I have mixed feelings on zero rolls / no stress rolls generating momentum. In the next game I run I am going to propose that the players start with half of the GM’s starting threat (max 6) in the momentum bank just to save time. I’d like to play around with other variations and get to something that feels less “gamey” and causing players to look for miscellaneous things to roll on just to build momentum.

Daring to me represents the confidence a character has to follow through on actions without self doubt / fear interfering with that action, especially when time is of the essence. There is a difference in knowing what to do or having the physical skill to do it and having the willpower and confidence to follow through with that knowledge and skill at the right time under pressure, especially life threatening situations. It is willpower and that talent on an instinctual level to react fast with the right amount of aggression and poise in those moments where a split second is the difference between success or failure.

However I am right there with you on being a simulation type player / GM. While the on ground stuff is things that my player and I can roll with pretty easy, it is the spaceships and that end of the system we chafe under. What is a ship’s cruising speed? Max safe speed? Emergency Maximum speed? How many torpedoes does a ship carry? Are plasma torpedoes actual physical torpedoes or are they a projected energy weapon? What is the crew complement? Was is the maximum number of passengers the life support system can support? What is the maximum number of people we could carry on the ship if we cram statis pods into every inch of available space? What is our ship’s displacement? How far is long range? What is the maximum range of our sensors under optimal conditions? What is the maximum resolution of our visual sensors? What is the distance to name a place and how fast to get there at warp 5? at Warp 7? At whatever maximum warp is and don’t give me that speed of plot non-sense?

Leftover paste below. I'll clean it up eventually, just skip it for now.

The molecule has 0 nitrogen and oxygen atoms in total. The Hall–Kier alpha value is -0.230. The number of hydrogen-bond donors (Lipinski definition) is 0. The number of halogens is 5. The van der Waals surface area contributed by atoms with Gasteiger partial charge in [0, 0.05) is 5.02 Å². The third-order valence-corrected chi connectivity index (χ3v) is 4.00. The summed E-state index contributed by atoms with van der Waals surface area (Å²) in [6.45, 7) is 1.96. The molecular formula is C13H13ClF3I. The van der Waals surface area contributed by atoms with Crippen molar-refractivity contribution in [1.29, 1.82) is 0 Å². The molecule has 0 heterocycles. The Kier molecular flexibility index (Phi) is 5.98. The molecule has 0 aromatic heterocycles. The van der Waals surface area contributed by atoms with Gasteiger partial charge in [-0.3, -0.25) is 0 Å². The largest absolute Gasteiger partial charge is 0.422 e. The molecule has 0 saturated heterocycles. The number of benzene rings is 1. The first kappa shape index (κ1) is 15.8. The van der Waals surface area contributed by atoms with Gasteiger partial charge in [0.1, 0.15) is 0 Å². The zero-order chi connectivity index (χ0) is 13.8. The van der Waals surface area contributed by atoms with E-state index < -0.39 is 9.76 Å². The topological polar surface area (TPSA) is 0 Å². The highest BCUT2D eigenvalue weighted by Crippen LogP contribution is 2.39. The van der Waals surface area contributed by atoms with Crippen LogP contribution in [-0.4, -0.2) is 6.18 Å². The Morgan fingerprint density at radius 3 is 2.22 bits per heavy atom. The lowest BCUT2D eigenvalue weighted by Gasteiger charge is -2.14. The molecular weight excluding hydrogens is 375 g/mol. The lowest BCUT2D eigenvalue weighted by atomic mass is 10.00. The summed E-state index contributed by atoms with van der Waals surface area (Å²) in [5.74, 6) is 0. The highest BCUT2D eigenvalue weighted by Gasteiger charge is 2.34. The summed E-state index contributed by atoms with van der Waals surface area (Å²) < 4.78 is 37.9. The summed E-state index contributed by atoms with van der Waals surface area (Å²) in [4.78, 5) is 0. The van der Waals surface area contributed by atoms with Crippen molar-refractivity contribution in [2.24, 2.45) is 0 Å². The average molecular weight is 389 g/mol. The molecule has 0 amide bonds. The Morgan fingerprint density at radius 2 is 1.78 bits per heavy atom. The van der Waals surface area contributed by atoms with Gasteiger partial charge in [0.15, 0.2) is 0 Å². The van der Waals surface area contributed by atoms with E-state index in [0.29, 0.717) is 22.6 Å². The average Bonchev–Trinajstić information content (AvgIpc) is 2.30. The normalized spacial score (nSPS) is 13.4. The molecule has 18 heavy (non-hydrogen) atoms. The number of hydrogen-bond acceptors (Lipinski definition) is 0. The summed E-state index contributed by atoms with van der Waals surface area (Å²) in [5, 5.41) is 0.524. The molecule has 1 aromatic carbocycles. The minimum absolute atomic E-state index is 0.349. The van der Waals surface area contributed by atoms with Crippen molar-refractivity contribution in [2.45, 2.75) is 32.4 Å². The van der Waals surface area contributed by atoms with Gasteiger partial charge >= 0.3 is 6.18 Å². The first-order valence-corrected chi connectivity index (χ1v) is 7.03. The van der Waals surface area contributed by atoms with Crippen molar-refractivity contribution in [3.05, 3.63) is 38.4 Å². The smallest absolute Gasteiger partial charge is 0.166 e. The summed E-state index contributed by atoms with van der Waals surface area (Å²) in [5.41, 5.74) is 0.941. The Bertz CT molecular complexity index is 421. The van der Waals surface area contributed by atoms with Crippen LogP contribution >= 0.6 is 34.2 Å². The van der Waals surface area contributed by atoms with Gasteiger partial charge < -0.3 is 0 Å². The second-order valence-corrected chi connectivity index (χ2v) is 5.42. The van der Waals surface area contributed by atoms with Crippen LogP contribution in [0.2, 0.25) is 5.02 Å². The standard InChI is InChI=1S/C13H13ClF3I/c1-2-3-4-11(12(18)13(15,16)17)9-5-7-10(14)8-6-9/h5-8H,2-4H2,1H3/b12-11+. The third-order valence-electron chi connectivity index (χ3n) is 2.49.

These and many more, are questions I get about the starship portion of the game and really wish there was some official rules to calculate certain derived stats from the ship’s attributes. Cruising and safe max speed would be nice, with rules on how players can push up that emergency max speed and how long they can get the ships to hold together at that speed before something important explodes. Even if the derived stats didn’t match canon, the fact that there would be continuity within the game would be nice for my players.

My players are more willing to give leeway on people, but when it comes to vehicles and starships they want all the vitals.

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I, myself, am a very simulationist-type gamer.

Yet, what I simulate in STA is not some “real” action in a Star Trek Universe, but a story set in said universe that presents itself like an episode of my famous TV show. Turns out that works pretty well with the STA ruleset. :wink:

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There was a post in the Conan section about this topic… I think the biggest thing that threat does is that it makes the stuff a GM throws at players something that is a result of the players’ own actions. I posted the following there:

(Some relevant sections from the GM’s guide are quoted: Doom spends vs. just doing normal GM things? - #2 by Felderburg)

The GM’s guide offers this:

Daring: In many ways, Daring is the polar opposite of Control. Daring is all about quick action or reaction in the face of trouble and when needing to respond without the time for clever planning. Anytime your players are immediately responding to something, jumping into a situation without time to think, or relying on pure instinct, use Daring. When describing an activity or action, use Daring if the narration includes: quick thinking, acting on instinct or instinctually, snap decision, reacting, stubbornly, aggressively, or daringly.